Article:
Day in and day out men and women — many of them daddies and mamas — labor long hours to support themselves and their families. One of those daddies is the young man from Bali who served us dinner every evening on our cruise. He is such a joy that seeing him at dinner became a highlight of every day. He is married and has a daughter who is four years old. While he is traveling for months at a time on the ship, he leaves his young family with his mama and daddy.
Our waiter is one of thousands of crew members who travel on the oceans of the world. Our one mid-sized cruise ship had a staff of 473. I can only imagine what the total staff is on the almost 6,000 container ships of the world, plus the cruise ships and fishing boats and all the other boats and ships this dry land girl from the middle of America doesn’t know anything about.
Our first Canadian port was Saint John, New Brunswick. A few steps from the gangplank was this sign, requesting donations for the local Seafarers’ Mission.
One of the last things I saw in Saint John was this line of cruise ship crew members intent on the screens of their smart phones (I modified the photo to an ink drawing to protect their privacy). One of the must-dos when a crew member has a few hours off during port stops is connecting electronically with their loved ones back home.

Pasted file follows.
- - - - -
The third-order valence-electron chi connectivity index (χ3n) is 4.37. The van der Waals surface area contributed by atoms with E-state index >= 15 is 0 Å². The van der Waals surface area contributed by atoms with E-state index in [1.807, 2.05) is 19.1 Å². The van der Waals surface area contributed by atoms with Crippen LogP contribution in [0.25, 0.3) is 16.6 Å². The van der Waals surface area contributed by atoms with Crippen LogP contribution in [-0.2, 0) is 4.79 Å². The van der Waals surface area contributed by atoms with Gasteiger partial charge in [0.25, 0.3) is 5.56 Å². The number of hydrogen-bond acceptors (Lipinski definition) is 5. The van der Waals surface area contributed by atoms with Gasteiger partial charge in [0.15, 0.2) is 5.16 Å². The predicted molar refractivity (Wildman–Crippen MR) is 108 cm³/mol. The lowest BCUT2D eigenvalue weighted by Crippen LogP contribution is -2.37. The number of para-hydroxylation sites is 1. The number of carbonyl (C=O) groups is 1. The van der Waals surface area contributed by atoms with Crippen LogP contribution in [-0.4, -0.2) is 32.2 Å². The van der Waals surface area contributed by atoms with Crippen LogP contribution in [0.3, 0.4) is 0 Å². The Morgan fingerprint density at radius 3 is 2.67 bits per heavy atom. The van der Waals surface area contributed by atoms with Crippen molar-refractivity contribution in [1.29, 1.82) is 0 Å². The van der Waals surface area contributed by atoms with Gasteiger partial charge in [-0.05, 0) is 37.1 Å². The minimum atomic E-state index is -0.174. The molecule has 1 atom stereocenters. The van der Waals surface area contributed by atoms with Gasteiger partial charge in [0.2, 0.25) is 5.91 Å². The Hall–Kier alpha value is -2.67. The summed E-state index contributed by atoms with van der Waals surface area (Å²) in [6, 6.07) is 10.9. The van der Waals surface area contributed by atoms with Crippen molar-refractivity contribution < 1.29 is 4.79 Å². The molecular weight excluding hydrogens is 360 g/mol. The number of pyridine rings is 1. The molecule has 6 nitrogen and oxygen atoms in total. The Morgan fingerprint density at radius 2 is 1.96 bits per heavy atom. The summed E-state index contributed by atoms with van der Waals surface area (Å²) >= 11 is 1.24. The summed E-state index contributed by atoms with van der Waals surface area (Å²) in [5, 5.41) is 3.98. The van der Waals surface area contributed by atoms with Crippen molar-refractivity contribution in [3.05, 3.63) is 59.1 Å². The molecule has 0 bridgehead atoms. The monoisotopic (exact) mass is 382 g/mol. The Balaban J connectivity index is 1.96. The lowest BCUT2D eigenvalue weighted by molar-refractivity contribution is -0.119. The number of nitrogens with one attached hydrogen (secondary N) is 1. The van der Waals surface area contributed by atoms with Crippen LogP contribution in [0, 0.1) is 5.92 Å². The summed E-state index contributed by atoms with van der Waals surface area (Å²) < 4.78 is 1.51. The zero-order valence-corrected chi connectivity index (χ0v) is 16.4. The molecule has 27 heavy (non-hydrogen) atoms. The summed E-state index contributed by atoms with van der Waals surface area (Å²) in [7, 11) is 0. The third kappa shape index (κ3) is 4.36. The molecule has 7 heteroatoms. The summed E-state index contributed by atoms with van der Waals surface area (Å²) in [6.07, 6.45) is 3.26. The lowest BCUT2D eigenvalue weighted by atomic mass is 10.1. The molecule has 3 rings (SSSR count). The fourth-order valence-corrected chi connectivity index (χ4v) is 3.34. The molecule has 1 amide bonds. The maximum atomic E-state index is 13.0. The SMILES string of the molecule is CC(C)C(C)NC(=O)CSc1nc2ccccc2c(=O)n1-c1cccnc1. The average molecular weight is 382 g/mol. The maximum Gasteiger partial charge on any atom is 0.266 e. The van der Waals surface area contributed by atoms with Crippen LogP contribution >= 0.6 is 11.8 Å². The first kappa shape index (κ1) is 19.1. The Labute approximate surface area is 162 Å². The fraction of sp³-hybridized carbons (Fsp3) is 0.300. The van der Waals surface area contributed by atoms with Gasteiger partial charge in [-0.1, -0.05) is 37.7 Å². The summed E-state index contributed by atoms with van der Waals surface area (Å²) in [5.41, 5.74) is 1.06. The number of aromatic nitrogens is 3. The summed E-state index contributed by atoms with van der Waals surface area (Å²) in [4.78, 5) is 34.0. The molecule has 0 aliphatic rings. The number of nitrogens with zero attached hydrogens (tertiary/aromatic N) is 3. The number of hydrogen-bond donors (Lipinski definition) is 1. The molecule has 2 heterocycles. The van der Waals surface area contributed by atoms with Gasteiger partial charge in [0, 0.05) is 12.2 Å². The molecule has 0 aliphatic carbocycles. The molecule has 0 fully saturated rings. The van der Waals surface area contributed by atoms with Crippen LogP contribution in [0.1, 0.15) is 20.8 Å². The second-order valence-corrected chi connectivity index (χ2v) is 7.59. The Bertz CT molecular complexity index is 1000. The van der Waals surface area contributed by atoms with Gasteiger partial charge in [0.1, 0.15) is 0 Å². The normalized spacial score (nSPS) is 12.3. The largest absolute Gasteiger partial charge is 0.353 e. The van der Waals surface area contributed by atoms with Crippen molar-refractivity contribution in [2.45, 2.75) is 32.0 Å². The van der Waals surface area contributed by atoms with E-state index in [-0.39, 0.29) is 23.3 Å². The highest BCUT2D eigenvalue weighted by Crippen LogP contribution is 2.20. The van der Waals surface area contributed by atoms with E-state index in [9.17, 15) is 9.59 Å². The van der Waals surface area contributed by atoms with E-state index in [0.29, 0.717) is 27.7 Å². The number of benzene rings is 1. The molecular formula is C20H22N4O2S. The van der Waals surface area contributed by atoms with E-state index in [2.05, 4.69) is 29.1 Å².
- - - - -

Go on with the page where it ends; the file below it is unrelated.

On board, our friends Garth and Terry met a passenger who lives in the northwest of the U.S. where he serves as a missionary to cruise ship crew members. His purpose is similar to the purpose of the Seafarers’ Mission in Saint John. Its purpose is:
“To enable the love of Jesus Christ, in ecumenical Christian fellowship to meet the spiritual, mental, social, and physical needs of Seafarers from all nations.”
The modern Seafarers’ Mission of Saint John builds on the work of missionary Stuart Smith who once shared Jesus with both seafarers and longshoremen, walking the docks and terminals of Saint John and going on board ships seeking the lost. Today the mission has a meeting place, a chapel, vehicles to transport seafarers, and a chaplain. The mission offers prayer, free transportation, access to the Internet, phone cards, shopping, and a place to rest and unwind.
Each Christmas, when seafaring men and women are especially lonely, the mission gives them gift boxes or bags with items such as toiletries, gloves, socks, scarves, and (as their website says) “A Little Something Extra,” such as playing cards, a Canadian souvenir, or candy.
It feels hard sometimes to fit in service projects on top of a busy homeschool schedule. The secret is to count those service projects as school. Children learn so much by serving others and that is education, too.
For even the Son of Man did not come to be served,
but to serve,
and to give His life a ransom for many.